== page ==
The train yard was/is to the north of the race oval. There were/are 8 train tracks, each 600 to 1010 feet in length, where past racegoers disembarked then later, richer or poorer, climbed back aboard. During peak popularity, 10 trains would arrive per race day. The trains departed after certain races of that day, such as the seventh or ninth, had been completed.

Links: similar view 1992, proposal 2019


Grandstand
Photo courtesy Marty Hager

Grandstand
Mile: 2.2 Date: Nov 2003
Ease: B+ View: N
Area: A- T6:
Map: PG 10 D 7 Topographic Maps

This grandstand was demolished and carted away during 2004.

Link: 2004 report of demolition


Race Track

Race Track
Mile: 2.2 Date: Nov 2017
Ease: B+ View: SW
Area: A- T6:
Map: PG 10 D 7 Topographic Maps

This was the view to the southwest from the grandstand. The location was intentional: by keeping racegoers in the warm sun Bowie could host races during the winter, the only track in/near the northeast US to do so.

Under the Penn Central banner, the final scheduled train departed from Bowie on April 17, 1971. After Amtrak began control of much passenger rail service on May 1, 1971 it did not continue trains to Bowie.



THE MAKING OF THIS PAGE

In addition to the photos graciously contributed, I gathered some of my own, including these:


Bridge Out

Bridge Out
Mile: Date: May 2018
Ease: B View: E
Area: A T6:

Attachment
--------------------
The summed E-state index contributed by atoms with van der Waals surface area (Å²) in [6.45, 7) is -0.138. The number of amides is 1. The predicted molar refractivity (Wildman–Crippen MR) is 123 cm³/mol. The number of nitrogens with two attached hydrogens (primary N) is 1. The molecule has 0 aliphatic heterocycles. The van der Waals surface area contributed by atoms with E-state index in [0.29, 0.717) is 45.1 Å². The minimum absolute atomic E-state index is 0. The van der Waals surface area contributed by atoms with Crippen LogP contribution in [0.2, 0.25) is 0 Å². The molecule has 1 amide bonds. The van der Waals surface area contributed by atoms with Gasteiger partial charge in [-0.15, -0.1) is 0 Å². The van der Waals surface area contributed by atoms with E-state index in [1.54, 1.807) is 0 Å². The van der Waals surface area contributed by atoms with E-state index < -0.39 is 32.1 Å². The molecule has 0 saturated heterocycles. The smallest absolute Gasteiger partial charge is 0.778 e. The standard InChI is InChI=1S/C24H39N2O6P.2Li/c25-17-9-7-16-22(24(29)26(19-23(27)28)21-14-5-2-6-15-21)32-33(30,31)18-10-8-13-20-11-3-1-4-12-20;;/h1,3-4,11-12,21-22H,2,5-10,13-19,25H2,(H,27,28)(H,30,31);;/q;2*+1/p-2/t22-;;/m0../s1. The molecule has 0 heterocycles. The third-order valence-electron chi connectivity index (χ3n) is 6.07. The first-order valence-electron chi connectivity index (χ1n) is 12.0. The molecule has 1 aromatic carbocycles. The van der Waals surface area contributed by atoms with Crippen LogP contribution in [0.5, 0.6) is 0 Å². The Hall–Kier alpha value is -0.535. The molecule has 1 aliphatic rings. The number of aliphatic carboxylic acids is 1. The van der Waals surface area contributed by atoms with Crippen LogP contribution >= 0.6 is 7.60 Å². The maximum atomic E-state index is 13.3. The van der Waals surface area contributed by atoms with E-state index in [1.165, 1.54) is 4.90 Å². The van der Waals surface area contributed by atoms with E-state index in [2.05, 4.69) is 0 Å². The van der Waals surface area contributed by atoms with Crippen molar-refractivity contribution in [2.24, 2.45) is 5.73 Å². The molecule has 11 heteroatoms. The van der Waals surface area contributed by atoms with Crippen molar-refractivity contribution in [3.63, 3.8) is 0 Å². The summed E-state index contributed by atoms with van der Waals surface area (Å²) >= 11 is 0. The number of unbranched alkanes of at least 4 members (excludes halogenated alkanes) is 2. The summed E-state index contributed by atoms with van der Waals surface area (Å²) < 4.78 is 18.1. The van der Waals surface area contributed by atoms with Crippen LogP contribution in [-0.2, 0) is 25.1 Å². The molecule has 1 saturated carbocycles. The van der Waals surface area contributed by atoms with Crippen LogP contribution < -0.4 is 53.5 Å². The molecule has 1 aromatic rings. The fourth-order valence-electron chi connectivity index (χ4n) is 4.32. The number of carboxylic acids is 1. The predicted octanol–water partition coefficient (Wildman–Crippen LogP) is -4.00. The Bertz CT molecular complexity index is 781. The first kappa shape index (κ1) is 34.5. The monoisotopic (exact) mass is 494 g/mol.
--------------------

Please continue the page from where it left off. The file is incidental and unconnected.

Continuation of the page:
Map: PG 10 B 4 Topographic Maps

Reaching the wye at the main line looked simple: there are paved paths behind Bowie State University. However those paths turn to dirt and split, with no signage.

After taking several wrong turns that led to swamps, we found a bridge. Its decking has seen better days but the metal structure looked like it could support us, so onward we went.


Swampy

Swampy
Mile: Date: May 2018
Ease: B View: SW
Area: A T6:
Map: PG 10 B 3 Topographic Maps

That also led to puddles and streams. Even the service "road" was underwater during 2018's damp, but very green spring. We wanted to reach somewhere on the right.


Beaver Dam

Beaver Dam
Mile: Date: May 2018
Ease: B View: W
Area: A T6:
Map: PG 10 B 3 Topographic Maps

The beavers are making this area so swampy the forest service has resorted to mining their ponds.

No, that object on the left appears to be the case of a discarded electrical transformer.

Will a beaver dam support the weight of a person who wishes to cross? We learned the answer is yes - provided one does not slip off it.

Link: mine that washed up on Gilligan's Island


Ballast Mountain

Ballast Mountain
Mile: Date: May 2018
Ease: B- View: N
Area: A T6:
Map: PG 10 B 3 Topographic Maps

The railroad dealt with the swamp by mounding the earth, then adding layer upon layer of stone ballast, creating what looks to be a large hill made entirely of ballast. The hill is over 20 feet high and the stone is loose.

Ultimately, reaching the wye required an entirely different route.